• 13th Battery: Not listed.  Most histories indicate this battery was never fully organized and ceased to exist, officially, in April 1862. But that’s not exactly accurate.  The battery did organize and saw action at Shiloh.  There it lost five of six guns (for a good, brief discussion, see this article).  As the battery fell into disfavor (and likely was the scapegoat for the poor performance of a division commander…) it was disbanded. The men and equipment remaining were distributed to other Ohio batteries (namely the 7th, 10th, and 14th Batteries).
  • 14th Battery: Reporting at Corinth, Mississippi with two 12-pdr Napoleons and four 3-inch Ordnance rifles. The battery was part of Second Division, Sixteenth Corps.   Captain Jerome B. Burrows remained in command.  In November, the battery was part of the “Left Wing” of the corps, advanced to Lynnville, in south-central Tennessee to guard the sensitive supply lines in that area.
  • 15th Battery: At Natchez, Mississippi with four 6-pdr field guns.  Captain Edward Spear, Jr. remained in command.  The battery was in Fourth Division, Sixteenth Corps at the end of the Vicksburg campaign. And it took part in the Jackson Campaign which followed.  Transferred in late July, with the division, to the Seventeenth Corps, it formed part of the garrison of Natchez. The battery took part in an expedition to Harrisonburg, Louisiana in September.
  • 16th Battery: Reporting at Carrollton, Louisiana with four 12-pdr Napoleons and two 3.80-inch James Rifles. Captain Russell P. Twist remained in command.  The battery was with Third Division, Thirteenth Corps, recently transferred to the Department of the Gulf.  In late September, the battery transferred to Berwick Bay (Morgan City), southwest of New Orleans, for garrison duty.
  • 17th Battery: At Vermilion Bridge, Louisiana with six 10-pdr Parrotts. The battery was assigned to Tenth Division (re-designated Fourth), Thirteenth Corps.  When transferred to the Department of the Gulf, the battery was assigned to the garrison at Brashear City (Morgan City), Louisiana.  Later the battery moved to the location given in the return. The battery was among the forces used in the Teche Expedition in October. Captain Charles S. Rice remained in command.
  • 18th Battery: No report.  Captain Charles Aleshire’s battery was in First Division, Reserve Corps, Army of the Cumberland, and had six 3-inch Ordnance Rifles.  The battery saw action on September 18, supporting the division along the Ringold Road. And was in action again on September 20 on Snodgrass Hill on the left end of the Federal line. With the general withdrawal that evening, the battery returned to Chattanooga.
  • 19th Battery: At Knoxville, Tennessee with six 12-pdr Napoleons.  Captain Joseph C. Shields commanded this battery, assigned to the Twenty-third Corps.  After contributing to the pursuit of Morgan in July, the battery was among the forces under General Burnside’s East Tennessee Campaign.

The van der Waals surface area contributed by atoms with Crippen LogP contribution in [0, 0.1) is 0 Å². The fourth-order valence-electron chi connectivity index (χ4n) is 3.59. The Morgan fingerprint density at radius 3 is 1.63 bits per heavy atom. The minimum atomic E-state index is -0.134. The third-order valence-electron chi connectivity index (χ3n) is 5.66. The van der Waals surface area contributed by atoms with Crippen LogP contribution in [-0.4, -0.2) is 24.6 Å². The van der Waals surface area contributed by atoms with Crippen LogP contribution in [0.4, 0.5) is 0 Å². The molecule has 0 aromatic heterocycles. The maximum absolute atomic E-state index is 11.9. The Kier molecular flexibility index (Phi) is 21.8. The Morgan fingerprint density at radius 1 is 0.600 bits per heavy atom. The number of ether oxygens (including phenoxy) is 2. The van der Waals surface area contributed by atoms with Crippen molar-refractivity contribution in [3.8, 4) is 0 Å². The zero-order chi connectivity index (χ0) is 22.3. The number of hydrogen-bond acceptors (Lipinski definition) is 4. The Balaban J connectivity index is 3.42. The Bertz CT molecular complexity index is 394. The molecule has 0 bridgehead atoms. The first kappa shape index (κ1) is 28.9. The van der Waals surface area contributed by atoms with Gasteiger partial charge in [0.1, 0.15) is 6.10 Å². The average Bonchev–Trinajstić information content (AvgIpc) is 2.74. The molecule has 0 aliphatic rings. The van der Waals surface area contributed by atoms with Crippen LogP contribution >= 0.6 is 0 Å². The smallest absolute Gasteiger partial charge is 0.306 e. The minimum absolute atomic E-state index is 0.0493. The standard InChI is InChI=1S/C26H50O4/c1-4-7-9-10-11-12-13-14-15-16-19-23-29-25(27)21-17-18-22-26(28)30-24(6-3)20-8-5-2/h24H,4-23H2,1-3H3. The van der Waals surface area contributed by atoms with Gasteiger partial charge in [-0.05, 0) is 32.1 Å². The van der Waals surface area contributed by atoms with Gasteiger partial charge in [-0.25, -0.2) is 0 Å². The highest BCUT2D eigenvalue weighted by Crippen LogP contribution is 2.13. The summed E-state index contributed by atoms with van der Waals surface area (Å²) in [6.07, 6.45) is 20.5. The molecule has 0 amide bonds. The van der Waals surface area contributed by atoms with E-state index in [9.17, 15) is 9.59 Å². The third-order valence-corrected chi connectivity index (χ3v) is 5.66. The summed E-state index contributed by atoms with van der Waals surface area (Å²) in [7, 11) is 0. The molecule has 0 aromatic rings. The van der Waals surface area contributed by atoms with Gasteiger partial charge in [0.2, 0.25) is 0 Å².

• 20th Battery: Reporting, in May 1864, at Nashville, Tennessee with two 12-pdr field howitzers and four 3-inch Ordnance rifles. However, the battery actually had two 12-pdr Napoleons, not field howitzers. The entry is a clerical data-entry error. The battery remained under Captain [John T.] Edward Grosskopff  and assigned to assigned to Second Division, Twentieth Corps. And the battery was with that division at Chickamauga. Grosskopff reported firing 85 rounds of ammunition at Chickamagua.  In terms of material, he lost only one caisson.  The location for this battery, for the end of the quarter, is accurately Chattanooga.
  • 21st Battery: At Greenville, Tennessee with four 12-pdr Napoleons.  Captain James W. Patterson commanded.  Recall this battery was organized in April 1863.  After assisting with the pursuit of Morgan in July, the battery remained at Camp Dennison, Ohio, through much of the summer. Only in September did they move to Camp Nelson, Kentucky.  They arrived in Greenville, as the return indicates, around the first of October. The battery was part of the “Left Wing Forces” of the Ninth Corps.
  • 22nd Battery: No report.  The battery began the quarter stationed at Camp Chase, Ohio, where they’d just received their full complement of six 3-inch Ordnance Rifles.  Commanded by Captain Henry M. Neil, the battery would not move out of Ohio until mid-August.  After spending time at Camp Nelson, the battery was dispatched with other forces to the Cumberland Gap, as part of the “Left Wing Forces” of the Ninth Corps.  According to the department returns at that time, Neil was serving as Artillery Chief for the Second Division, Ninth Corps.  And in his absence, Lieutenant Amos B. Alger led the battery.